2017 Theses Doctoral
Three Essays on Panel Data Models in Econometrics
My dissertation consists of three chapters that focus on panel data models in econometrics and under high dimensionality; that is, both the number of individuals and the number of time periods are large. This high dimensionality is widely applicable in practice, as economists increasingly face large dimensional data sets. This dissertation contributes to the methodology and techniques that deal with large data sets.
All the models studied in the three chapters contain a factor structure, which provides various ways to extract information from large data sets. Chapter 1 and Chapter 2 use the factor structure to capture the comovement of economic variables, where the factors represent the common shocks and the factor loadings represent the heterogeneous responses to these shocks. Common shocks are widely present in the real world, for example, global financial shocks, macroeconomic shocks and energy price shocks. In applications where common shocks exist, failing to capture these common shocks would lead to biased estimation. Factor models provide a way to capture these common shocks. In contrast to Chapter 1 and Chapter 2, Chapter 3 directly focuses on the factor model with the loadings being constrained, in order to reduce the number of parameters to be estimated.
In addition to the common shocks effect, Chapter 1 considers two other effects: spatial effects and simultaneous effects. The spatial effect is present in models where dependent variables are spatially interacted and spatial weights are specified based on location and distance, in a geographic space or in more general economic, social or network spaces. The simultaneous effect comes from the endogeneity of the dependent variables in a simultaneous equations system, and it is important in many structural economic models. A model including all these three effects would be useful in various fields.
In estimation, all the three chapters propose quasi-maximum likelihood (QML) based estimation methods and further study the asymptotic properties of these estimators by providing a full inferential theory, which includes consistency, convergence rate and limiting distribution. Moreover, I conduct Monte-Carlo simulations to investigate the finite sample performance of these proposed estimators.
Specifically, Chapter 1 considers a simultaneous spatial panel data model with common shocks. Chapter 2 studies a panel data model with heterogenous coefficients and common shocks. Chapter 3 studies a high dimensional constrained factor model.
In Chapter 1, I consider a simultaneous spatial panel data model, jointly modeling three effects: simultaneous effects, spatial effects and common shock effects. This joint modeling and consideration of cross-sectional heteroskedasticity result in a large number of incidental parameters. I propose two estimation approaches, a QML method and an iterative generalized principal components (IGPC) method. I develop full inferential theories for the two estimation approaches and study the trade-off between the model specifications and their respective asymptotic properties. I further investigate the finite sample performance of both methods using Monte-Carlo simulations. I find that both methods perform well and that the simulation results corroborate the inferential theories. Some extensions of the model are considered. Finally, I apply the model to analyze the relationship between trade and GDP using a panel data over time and across countries.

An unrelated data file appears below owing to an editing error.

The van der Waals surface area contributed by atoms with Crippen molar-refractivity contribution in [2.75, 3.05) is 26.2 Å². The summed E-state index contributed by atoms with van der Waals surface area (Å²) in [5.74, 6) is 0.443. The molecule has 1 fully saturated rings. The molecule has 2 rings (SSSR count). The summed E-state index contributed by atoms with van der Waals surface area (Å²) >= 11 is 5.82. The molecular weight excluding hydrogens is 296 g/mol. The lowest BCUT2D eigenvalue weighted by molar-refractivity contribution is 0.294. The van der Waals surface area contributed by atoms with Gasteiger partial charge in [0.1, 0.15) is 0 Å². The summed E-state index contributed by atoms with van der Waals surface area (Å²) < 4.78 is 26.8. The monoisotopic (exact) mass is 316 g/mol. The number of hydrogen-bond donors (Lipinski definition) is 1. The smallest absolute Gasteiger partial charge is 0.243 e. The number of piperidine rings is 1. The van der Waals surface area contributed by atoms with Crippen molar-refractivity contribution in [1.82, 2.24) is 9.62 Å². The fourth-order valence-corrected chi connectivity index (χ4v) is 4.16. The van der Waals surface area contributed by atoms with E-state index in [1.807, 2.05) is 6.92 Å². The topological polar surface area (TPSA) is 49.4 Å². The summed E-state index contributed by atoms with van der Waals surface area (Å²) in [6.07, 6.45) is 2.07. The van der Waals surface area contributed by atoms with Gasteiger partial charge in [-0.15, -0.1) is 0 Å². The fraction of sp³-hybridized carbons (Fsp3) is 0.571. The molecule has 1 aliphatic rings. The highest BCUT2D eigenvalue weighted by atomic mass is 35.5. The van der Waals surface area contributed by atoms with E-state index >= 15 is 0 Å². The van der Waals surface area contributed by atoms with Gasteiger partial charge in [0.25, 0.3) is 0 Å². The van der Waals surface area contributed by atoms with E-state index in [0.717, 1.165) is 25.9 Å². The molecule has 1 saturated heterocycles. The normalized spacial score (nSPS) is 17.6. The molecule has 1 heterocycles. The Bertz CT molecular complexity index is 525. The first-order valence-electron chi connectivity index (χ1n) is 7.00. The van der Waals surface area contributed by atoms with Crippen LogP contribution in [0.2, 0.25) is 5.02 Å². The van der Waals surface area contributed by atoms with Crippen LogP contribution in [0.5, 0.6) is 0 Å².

Chapter 2 investigates efficient estimation of heterogeneous coefficients in panel data models with common shocks, which have been a particular focus of recent theoretical and empirical literature. It proposes a new two-step method to estimate the heterogeneous coefficients. In the first step, a QML method is first conducted to estimate the loadings and idiosyncratic variances. The second step estimates the heterogeneous coefficients by using the structural relations implied by the model and replacing the unknown parameters with their QML estimates. Further, Chapter 2 establishes the asymptotic theory of the estimator, including consistency, asymptotic representation, and limiting distribution. The two-step estimator is asymptotically efficient in the sense that it has the same limiting distribution as the infeasible generalized least squares (GLS) estimator. Intensive Monte-Carlo simulations show that the proposed estimator performs robustly in a variety of data setups.
Chapter 3 documents the estimation and inferential theory of high dimensional constrained factor models. Factor models have been widely used in practice. However, an undesirable feature of a high dimensional factor model is that the model has too many parameters. An effective way to address this issue, proposed in Tsai and Tsay (2010), is to decompose the loadings matrix by a high-dimensional known matrix multiplying with a low-dimensional unknown matrix, which Tsai and Tsay (2010) name the constrained factor models. Chapter 3 proposes a QML method to estimate the model and develops the asymptotic properties of its estimators. A new statistic is proposed for testing the null hypothesis of constrained factor models against the alternative of standard factor models. Partially constrained factor models are also investigated. Monte-Carlo simulations confirm the theoretical results and show that the QML estimators and the proposed new statistic perform well in finite samples. Chapter 3 also considers the extension to an approximate constrained factor model where the idiosyncratic errors are allowed to be weakly dependent processes.
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More About This Work
- Academic Units
- Thesis Advisors
- Bai, Jushan
- Ph.D., Columbia University
- Published Here
- August 6, 2017